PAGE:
SC to hear eateries plea on June 7
New Delhi, May 30: The Supreme Court will hear on June 7 the plea by the Jammu and Kashmir Traders and Manufacturers Federation (JKTMF) challenging the state high court’s direction that if, prima facie, it was found that the edibles being sold by them were not fit for human consumption, their units would be liable to be sealed.
A vacation bench of Justice Pinaki Chandra Ghose and Justice Amitava Roy directed the hearing of the matter on June 7 as the bench tagged the plea with earlier pleas by three companies marketing milk and dairy products, spices and other edibles.
Though the issue raised by the three companies – Khyber Agro Farms, Avon Agro Industries, and Kanwal Agro Food Industries – was to come up for hearing on July 5 but the court advanced it to June 7 so that it could also be heard together with the laths plea by the JKTMF.
The three companies’ had moved the top court in 2014 against January 30, 2014 order of the Jammu and Kashmir High Court.
The court tagged the latest plea by JKTMF 2014 with that of the three companies as Jayant Bhushan, appearing for JKTMF, told the court that both the petitions raises the same issues and orders passed by the high court in 2014 and now were similar.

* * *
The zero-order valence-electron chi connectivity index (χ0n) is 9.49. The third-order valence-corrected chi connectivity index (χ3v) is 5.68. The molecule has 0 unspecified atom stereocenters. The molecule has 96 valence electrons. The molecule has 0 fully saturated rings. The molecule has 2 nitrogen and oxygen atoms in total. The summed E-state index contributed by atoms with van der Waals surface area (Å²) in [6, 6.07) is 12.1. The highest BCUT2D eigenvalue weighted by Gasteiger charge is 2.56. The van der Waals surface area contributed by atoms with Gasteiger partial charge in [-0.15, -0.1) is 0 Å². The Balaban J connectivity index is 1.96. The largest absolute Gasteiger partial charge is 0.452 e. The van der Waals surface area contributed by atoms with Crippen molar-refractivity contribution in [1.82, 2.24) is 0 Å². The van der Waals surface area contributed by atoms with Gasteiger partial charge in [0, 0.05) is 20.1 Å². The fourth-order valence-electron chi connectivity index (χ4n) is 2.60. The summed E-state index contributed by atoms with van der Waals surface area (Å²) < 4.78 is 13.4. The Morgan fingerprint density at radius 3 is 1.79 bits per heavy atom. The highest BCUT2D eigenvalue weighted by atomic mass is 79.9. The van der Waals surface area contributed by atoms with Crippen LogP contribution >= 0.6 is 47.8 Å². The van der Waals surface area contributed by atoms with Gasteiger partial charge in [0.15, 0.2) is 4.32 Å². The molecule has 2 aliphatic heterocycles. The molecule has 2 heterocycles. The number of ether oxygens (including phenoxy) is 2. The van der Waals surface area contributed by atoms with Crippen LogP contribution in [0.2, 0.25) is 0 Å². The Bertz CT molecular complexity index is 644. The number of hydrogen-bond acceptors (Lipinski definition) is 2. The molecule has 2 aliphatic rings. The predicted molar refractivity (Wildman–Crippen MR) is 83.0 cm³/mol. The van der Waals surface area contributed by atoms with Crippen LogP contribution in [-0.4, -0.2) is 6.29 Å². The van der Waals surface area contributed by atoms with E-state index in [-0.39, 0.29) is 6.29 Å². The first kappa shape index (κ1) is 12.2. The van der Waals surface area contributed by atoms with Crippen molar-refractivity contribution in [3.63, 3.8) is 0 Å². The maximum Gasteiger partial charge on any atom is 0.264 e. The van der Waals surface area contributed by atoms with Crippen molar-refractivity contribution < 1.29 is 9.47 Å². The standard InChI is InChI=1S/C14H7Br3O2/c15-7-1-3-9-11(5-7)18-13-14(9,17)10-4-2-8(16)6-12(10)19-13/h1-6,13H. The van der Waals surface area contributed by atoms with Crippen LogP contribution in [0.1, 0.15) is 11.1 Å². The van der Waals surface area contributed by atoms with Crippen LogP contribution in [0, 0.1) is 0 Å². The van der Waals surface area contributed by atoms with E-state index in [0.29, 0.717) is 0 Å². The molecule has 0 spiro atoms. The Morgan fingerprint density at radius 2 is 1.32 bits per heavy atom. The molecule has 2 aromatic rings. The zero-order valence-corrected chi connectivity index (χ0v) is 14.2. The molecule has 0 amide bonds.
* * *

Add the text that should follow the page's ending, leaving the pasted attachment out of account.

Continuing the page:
Advancing the hearing, the vacation bench asked Jayant Bhushan to inform counsel for three companies about June 7 hearing.
It did not however stay any part of the April 27 high court order directing the “food manufacturing/processing units to file an undertaking before the registrar, judicial of the high court certifying that the food manufacturing/processing units will supply food items fit for human consumption to the consumers, and in the event it is prima facie found that the food items are adulterated, their units will be liable to be sealed”.
The JKTMF was troubled by the part which says, “in the event it is prima facie found that the food items are adulterated, their units will be liable to be sealed” and Bhushan had urged the court to put on hold operation of this part of the order, which, he said, was contrary to the provisions of the Food Safety and Standard Act, 2006.
The April 27, 2016 high court order had come on suo motu PIL.
In the earlier hearing of the matter on May 25, Jayant Bhushan had told the court that under the provisions of Food Safety Standard Act, 2006, small time business entities including petty manufacturers who themselves manufacture or sell any article of food or a petty retailer, hawker or a temporary stall holder have to be registered but need not have a licence.
The bench was told that Section 32 of the FSS Act, 2006, and Standards Act provides that if a food business operator fails to comply with the provisions of the FSS Act and the regulations made thereunder then he would be served with a notice asking him to improve his food items.
Bhushan had said under Section 33 of the FSS Act the premises or equipment used for food business should not be shut without giving an opportunity to the food business operator to present his side of the case.
JKTMF have also assailed the high court direction asking the owners/managing directors of the food manufacturing/processing units to tell if their units had laboratories for testing food, the equipment installed therein and the number of persons having expertise engaged there as per provision of FSS Act and the rules, telling the apex court its members were small-time businessmen engaged in bakery, sweetshops and petty manufacturing works.